I think it’s safe to say that I’m slowly transitioning into school mode. It’s inevitable and happens every year, but the month of August seems to fly by as a new school year approaches. Over the past few weeks I’ve bought items for my classroom and have started some planning here and there. Next week I’m planning on dropping by my room and start the unpacking process (I changed classrooms). That is unless HGTV decides to makeover my classroom over the weekend. So right now I’m drinking coffee and being a bit reflective. I’ve opened up my planbook and am starting to ink in the first couple days. While doing this a few questions have crossed my mind.
Will students be receptive to the beginning of the year tasks/activities? Are the activities related to my content area and does that matter? Will the activities be remembered one day, five days, or even five months from now? How will the activities impact the rest of the year and how will students remember them?
Many students get excited about new tasks or activities. I find this happens quite frequently at the elementary level. The beginning of the year often yields plenty of classroom community building activities. These may or may not be associated with the content that’s taught. The emphasis is on building a positive classroom environment and often helps set the stage for the rest of the school year. During this time students often work in groups and there’s generally a reflective piece near the end where a consensus is made. Sometimes the classes develop norms and touch on the idea of growth mindset. Usually these activities end after the first few days of school. As the community building time ends students know what’s going to happen next.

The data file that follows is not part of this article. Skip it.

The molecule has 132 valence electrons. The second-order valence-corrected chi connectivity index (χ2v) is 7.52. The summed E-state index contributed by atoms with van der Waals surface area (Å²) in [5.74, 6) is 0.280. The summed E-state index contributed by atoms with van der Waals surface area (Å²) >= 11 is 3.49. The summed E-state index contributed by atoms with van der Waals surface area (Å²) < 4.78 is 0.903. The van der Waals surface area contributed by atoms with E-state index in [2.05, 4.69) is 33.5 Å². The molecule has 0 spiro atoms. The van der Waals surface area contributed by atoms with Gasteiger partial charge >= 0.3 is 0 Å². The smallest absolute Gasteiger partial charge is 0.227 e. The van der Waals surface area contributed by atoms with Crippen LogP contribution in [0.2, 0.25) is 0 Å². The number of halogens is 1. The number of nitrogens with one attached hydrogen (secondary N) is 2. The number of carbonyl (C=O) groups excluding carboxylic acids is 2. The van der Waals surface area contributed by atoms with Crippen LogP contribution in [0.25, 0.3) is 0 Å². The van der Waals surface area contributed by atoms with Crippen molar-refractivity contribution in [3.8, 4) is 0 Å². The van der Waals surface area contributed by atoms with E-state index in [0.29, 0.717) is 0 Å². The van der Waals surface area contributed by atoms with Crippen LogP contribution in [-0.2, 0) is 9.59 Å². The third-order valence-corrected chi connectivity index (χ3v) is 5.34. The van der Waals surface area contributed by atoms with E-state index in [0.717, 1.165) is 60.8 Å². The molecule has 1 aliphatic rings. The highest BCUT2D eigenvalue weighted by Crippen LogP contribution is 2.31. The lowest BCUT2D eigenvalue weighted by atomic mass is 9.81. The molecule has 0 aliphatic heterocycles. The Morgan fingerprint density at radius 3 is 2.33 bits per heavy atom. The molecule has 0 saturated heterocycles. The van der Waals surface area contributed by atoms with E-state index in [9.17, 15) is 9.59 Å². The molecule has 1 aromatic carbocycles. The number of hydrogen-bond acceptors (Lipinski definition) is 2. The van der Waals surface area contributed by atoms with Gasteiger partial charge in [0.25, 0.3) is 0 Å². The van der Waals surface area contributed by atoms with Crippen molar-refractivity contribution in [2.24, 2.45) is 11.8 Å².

A shift is approaching and then it comes. Kids know this and so do the adults. All of a sudden homework starts being assigned and lesson sequences arrive. It’s no longer “community building time” and we’re now in (insert your content area) time. It’s often expected that the norms that were established and community building will last throughout the year. It’s been established, right?
Not so much. I find that teachers have to revisit the community building, norms and other themes periodically – not just after a long break. Otherwise those themes become like the posters on classroom walls – ignored after a certain amount of time. Students are used to playing the game of school. Having novel beginning of the year activities and building a classroom community aren’t mutually exclusive. Students and teachers are often reminded that the culture of the classroom is always evolving.
There’s often a perception that teachers need to dive into curriculum as fast as possible. This is often perpetuated with scope-and-sequence guidelines and expectations. Why not blend the community building activities and your content area? That’s why I’m a fan of having math as part of the community building process. Blending in content and community building can happen and I think it helps the sudden transition that sometimes becomes apparent. I think also revisiting some of these community building activities throughout the year can give perspective and remind everyone of the importance.